The moral grey is explored in John Lee Hancock’s The Little Things, a film that proves the end never justifies the means.
All the small things. True care, truth brings. Sometimes there aren’t any easy answers. There are times in our lives when terrible things happen that test our resolve to be decent people. Sometimes it’s as simple as coveting something that isn’t yours, and others, it is far murkier. Like The Tortured, desire for justice and completion can often lead to horrible decisions. In The Little Things, everything is shades of grey. You can’t always save the innocent, and there will be no conclusion to the story, only a continuation of suffering. Even small things like red barrettes have profound meanings.
The Little Things is about two men Baxter an always brilliant Rami Malek and Deke, played by Denzel Washington with a gravity-inducing amount of seriousness who want desperately to believe they are good people. They need to believe they did a necessary evil but know in their heart they are still wrong. As a police procedural or showcase for Washington and Malek’s talent, The Little Things works. As a moral judgment on the rightness of doing a wrong thing told through the lens of police brutality and the current social change, not so much. It’s tough to view police cover-ups, even fictionalized ones, without seeing George Floyd’s face.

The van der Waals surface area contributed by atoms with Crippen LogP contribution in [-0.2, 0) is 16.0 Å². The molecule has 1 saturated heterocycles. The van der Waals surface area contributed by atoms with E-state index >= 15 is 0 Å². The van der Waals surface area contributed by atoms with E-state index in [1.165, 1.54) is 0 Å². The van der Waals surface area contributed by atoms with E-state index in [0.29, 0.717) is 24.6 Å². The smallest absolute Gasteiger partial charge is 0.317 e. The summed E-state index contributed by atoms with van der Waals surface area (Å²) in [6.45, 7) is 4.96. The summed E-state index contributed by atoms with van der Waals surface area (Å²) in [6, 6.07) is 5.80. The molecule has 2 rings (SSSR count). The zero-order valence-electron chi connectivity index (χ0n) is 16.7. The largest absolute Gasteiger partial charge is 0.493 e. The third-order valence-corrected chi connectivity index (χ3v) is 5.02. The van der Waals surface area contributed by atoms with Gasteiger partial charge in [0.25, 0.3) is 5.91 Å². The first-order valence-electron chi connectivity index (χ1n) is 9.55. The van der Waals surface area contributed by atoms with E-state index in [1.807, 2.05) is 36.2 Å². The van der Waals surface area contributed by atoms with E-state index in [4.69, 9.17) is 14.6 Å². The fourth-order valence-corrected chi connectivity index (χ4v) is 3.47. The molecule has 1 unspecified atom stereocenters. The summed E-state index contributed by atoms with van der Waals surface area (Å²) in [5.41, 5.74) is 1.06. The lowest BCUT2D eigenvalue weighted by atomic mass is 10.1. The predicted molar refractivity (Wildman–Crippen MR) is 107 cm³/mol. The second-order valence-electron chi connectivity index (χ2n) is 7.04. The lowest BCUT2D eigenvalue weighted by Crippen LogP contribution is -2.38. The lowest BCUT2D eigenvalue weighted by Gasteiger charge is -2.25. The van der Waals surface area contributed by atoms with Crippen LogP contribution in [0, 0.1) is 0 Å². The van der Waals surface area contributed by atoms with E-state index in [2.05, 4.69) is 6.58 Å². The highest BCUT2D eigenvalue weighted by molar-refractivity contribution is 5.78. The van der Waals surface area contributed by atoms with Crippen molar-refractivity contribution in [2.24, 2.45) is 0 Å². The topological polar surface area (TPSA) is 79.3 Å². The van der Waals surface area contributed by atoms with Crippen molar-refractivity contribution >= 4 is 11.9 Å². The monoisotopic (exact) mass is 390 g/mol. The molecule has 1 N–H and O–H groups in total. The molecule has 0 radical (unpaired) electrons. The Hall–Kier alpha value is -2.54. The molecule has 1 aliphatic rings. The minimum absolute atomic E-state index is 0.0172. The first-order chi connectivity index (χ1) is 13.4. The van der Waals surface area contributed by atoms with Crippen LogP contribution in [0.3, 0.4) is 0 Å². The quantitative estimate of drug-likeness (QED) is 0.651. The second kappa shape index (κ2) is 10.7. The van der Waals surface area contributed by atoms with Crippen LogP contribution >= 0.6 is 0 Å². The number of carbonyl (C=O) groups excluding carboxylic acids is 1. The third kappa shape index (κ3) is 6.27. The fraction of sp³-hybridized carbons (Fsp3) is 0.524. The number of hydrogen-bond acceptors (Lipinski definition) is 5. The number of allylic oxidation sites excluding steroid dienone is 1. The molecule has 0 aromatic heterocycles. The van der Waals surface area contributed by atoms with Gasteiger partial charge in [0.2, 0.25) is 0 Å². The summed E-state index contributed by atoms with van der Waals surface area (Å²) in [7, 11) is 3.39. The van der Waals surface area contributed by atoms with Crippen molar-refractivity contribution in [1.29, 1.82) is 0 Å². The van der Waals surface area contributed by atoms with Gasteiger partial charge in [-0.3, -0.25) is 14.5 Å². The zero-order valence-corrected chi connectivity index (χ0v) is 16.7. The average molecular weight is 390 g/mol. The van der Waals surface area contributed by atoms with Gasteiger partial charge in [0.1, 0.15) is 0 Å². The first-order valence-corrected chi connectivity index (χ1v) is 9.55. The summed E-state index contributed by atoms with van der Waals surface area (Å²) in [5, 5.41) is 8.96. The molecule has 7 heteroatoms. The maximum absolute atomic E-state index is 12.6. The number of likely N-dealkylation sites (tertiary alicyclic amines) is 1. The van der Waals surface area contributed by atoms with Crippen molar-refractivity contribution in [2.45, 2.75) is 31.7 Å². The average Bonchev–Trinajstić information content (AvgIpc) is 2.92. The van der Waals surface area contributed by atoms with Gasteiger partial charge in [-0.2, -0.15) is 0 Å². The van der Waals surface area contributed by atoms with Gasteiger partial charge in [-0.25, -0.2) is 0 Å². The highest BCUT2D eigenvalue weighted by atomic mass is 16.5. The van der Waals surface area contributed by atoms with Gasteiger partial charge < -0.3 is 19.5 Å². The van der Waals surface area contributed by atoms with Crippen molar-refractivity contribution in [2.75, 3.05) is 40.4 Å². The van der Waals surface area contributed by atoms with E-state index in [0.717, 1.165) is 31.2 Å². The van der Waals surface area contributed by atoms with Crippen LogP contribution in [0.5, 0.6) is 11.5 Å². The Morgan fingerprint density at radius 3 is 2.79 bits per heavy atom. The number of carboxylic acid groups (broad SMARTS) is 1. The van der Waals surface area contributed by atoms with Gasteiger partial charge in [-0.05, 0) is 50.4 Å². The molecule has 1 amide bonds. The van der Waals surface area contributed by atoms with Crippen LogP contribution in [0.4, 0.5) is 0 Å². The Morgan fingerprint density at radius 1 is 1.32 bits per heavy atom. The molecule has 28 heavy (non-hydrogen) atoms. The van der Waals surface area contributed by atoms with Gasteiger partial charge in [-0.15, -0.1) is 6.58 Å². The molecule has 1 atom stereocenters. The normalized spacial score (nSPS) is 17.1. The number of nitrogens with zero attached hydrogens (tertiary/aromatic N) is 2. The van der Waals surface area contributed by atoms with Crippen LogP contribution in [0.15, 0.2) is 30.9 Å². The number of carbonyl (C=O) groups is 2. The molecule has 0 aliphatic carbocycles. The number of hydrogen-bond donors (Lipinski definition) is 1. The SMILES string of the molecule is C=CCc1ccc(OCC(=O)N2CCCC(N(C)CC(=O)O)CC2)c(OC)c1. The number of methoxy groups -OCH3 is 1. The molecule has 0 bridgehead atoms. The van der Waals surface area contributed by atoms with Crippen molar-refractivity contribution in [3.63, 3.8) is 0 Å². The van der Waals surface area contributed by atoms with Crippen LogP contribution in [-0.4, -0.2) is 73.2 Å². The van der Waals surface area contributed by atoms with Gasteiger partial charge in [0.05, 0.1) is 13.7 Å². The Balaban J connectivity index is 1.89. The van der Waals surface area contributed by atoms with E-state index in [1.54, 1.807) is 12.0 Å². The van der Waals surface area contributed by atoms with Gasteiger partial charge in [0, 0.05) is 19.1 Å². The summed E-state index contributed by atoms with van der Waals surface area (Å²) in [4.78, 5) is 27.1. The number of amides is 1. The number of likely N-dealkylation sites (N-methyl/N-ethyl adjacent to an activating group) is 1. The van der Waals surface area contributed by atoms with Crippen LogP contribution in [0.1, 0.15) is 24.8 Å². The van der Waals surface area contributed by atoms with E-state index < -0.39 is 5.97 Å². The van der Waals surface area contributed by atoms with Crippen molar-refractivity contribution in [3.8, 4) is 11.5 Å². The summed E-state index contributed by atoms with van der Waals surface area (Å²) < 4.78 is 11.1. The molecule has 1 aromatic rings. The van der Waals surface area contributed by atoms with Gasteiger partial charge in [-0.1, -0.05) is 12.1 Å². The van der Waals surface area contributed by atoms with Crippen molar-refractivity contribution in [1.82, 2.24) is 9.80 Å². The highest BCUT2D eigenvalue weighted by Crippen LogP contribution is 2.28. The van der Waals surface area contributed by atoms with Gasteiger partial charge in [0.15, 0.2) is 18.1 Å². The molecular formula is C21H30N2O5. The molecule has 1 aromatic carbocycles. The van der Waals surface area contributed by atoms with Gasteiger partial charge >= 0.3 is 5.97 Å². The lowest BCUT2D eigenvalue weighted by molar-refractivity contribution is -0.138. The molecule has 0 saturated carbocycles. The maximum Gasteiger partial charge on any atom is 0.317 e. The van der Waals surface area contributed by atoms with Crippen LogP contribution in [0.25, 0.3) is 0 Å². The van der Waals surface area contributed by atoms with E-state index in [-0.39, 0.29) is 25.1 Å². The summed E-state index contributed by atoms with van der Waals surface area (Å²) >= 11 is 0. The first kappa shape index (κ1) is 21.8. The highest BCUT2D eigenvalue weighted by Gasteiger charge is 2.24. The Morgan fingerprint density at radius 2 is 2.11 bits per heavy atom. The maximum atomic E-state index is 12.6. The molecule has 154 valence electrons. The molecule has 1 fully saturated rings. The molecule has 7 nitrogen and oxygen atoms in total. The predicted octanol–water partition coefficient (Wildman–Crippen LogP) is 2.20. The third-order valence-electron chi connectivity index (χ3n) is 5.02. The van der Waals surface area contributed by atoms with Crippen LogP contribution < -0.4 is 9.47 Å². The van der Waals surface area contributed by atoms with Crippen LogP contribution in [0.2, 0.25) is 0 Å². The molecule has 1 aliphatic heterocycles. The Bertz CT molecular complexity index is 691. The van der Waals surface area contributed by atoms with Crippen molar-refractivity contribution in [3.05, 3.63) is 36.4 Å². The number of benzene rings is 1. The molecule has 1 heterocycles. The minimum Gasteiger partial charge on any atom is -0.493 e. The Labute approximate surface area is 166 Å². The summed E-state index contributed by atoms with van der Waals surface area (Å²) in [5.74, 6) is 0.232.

Who was the killer in The Little Things?
The film has a lot to say more about who isn’t a killer in the right circumstances than who the actual serial killer is. It doesn’t matter if Albert Sparma, creepy Jared Leto doing what he does best, is the killer who has been working his way across Southern California for a decade. He may be the one that has killed all those women. He certainly wants everyone to think he is despite a lack of evidence. What matters is Baxter let Sparma turn him into a killer because he was so convinced his justice system would fail him. Deke and Baxter became fixated on him, and Sparma enjoyed the attention. He was so weird and offputting; the two cops could not believe anyone else could be the real killer.